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Sculptures Sculptures TIRTHANKARA
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A fine pair of white Makrana Marble statues of standing Praswanath the 23rd Tirthankara on a conical base in Meditating posture with a Three headed Snake Crown
Lord Parshvanath preceded Lord Mahavira by 25O years. He was the son of King Asvasena and Queen Vama of Varanasi. At the age
of thirty he renounced the world and became an ascetic. He practiced austerities for eighty three days. on the eighty fourth day he obtained omniscience. Lord Parshvanath preached his doctrines for seventy years. At the age of one hundred he attained liberation on the summit of Mount Sammed shikaji or Sammeta (Parsnath Hills).
The four vows preached by Lord Parshvanath are: Not to kill, not to lie, not to steal, and not to own property. The vow of chastity was without a doubt, implicitly included in the last vow, but in the two hundred and fifty years that elapsed between the Nirvän of Parshvanath and the preaching of Lord Mahavir, considering the situation of that time, included the fifth vow of chastity explicitly to the existing four vows.
Thus, the number of vows preached by Lord Mahavir was five instead of four. There were followers of Lord Parshvanath headed by Keshi Kumar at the time Lord Mahavir. It is a historical fact that Kesi Kumar and Gandhar Gautam, chief disciple of Lord Mahavir met and discussed the differences. After satisfactory explanation by Gandhar Gautam, Keshi Kumar and monks and nuns of Lord Parshvanath tradition accepted the leadership of Lord Mahavira and they were reinitiated.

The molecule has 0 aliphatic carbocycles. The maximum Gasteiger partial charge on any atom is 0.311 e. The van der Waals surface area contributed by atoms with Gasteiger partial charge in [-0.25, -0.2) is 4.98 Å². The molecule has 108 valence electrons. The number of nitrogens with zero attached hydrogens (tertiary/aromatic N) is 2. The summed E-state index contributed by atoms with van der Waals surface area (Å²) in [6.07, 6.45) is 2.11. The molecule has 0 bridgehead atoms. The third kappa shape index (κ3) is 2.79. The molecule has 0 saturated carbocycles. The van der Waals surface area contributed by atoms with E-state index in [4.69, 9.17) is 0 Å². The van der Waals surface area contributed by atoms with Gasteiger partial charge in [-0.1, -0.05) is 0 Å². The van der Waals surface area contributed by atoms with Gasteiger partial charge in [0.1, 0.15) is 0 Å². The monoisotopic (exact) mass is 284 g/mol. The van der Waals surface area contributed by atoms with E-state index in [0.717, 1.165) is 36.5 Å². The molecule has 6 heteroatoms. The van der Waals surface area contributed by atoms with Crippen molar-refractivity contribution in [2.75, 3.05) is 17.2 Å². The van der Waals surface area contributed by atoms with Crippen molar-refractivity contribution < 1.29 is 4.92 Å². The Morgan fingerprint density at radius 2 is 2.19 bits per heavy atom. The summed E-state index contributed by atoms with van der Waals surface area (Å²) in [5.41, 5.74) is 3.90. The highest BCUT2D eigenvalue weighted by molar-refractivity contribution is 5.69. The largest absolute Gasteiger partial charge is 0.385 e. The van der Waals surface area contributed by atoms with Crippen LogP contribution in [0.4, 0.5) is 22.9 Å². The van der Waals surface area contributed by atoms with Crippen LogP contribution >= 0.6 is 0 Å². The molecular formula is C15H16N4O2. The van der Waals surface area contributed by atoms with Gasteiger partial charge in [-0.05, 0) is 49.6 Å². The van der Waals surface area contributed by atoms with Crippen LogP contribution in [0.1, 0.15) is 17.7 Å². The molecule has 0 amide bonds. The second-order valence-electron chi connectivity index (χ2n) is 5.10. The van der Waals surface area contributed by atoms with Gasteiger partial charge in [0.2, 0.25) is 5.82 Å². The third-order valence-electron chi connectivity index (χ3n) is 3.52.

Lord Parasvnath’s yaksha is Dharanendra and his yakshini is Padmavati. Dharanendra is unique among the yakshas of the Tirthankaras because unlike other, he played and important role in the life of Parsvanath. Parsvapandita, a Kannada poet composed the Parsvanathapuranam in the early part of the 13th century. In the poem, he describes Dharanendra as the leader of the nagas and as the destroyer of the upasargas created by Kamatha. Kamatha was an esoteric mendicant and was practicing the `ordeal of five fires`. Parsva saved a pair of serpents from being burnt in the fire, and they eventually became his yaksha and yakshini, as Dharanendra and Padmavati.
He also gives and elaborate picture of how Dharanendra, the lord of the nether world, emerged out of earth. Kamatha, in order to disturb Parsva’s mediation had sent a great storm with the help of the evil deity, Meghamali and that caused such a downpour that the water level came up to Parsva’s nose. It was then that Dharanendra spread his enormous hood over the meditating Parsva, and his consort Padmavati held an umbrella to protect her husband in turn.